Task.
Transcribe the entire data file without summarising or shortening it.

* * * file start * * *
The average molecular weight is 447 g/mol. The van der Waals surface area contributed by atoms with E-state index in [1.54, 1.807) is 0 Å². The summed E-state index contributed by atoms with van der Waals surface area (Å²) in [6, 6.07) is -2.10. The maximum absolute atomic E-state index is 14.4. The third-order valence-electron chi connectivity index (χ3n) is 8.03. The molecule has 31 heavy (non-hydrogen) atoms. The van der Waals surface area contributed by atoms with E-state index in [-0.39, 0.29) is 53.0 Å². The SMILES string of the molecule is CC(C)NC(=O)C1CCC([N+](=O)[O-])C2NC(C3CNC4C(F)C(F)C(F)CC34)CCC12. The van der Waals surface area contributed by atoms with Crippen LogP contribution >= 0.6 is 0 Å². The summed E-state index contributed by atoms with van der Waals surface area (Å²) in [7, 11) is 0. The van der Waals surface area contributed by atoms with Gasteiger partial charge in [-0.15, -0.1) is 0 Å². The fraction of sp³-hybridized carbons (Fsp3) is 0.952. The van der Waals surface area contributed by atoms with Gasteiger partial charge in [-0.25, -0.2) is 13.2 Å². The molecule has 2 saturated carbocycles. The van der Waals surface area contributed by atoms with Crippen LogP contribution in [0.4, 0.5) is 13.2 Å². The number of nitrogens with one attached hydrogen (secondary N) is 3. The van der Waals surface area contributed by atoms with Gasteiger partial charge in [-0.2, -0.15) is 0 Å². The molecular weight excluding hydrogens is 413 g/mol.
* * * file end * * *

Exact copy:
The average molecular weight is 447 g/mol. The van der Waals surface area contributed by atoms with E-state index in [1.54, 1.807) is 0 Å². The summed E-state index contributed by atoms with van der Waals surface area (Å²) in [6, 6.07) is -2.10. The maximum absolute atomic E-state index is 14.4. The third-order valence-electron chi connectivity index (χ3n) is 8.03. The molecule has 31 heavy (non-hydrogen) atoms. The van der Waals surface area contributed by atoms with E-state index in [-0.39, 0.29) is 53.0 Å². The SMILES string of the molecule is CC(C)NC(=O)C1CCC([N+](=O)[O-])C2NC(C3CNC4C(F)C(F)C(F)CC34)CCC12. The van der Waals surface area contributed by atoms with Crippen LogP contribution >= 0.6 is 0 Å². The summed E-state index contributed by atoms with van der Waals surface area (Å²) in [7, 11) is 0. The van der Waals surface area contributed by atoms with Gasteiger partial charge in [-0.15, -0.1) is 0 Å². The fraction of sp³-hybridized carbons (Fsp3) is 0.952. The van der Waals surface area contributed by atoms with Gasteiger partial charge in [-0.25, -0.2) is 13.2 Å². The molecule has 2 saturated carbocycles. The van der Waals surface area contributed by atoms with Crippen LogP contribution in [0.4, 0.5) is 13.2 Å². The number of nitrogens with one attached hydrogen (secondary N) is 3. The van der Waals surface area contributed by atoms with Gasteiger partial charge in [-0.2, -0.15) is 0 Å². The molecular weight excluding hydrogens is 413 g/mol.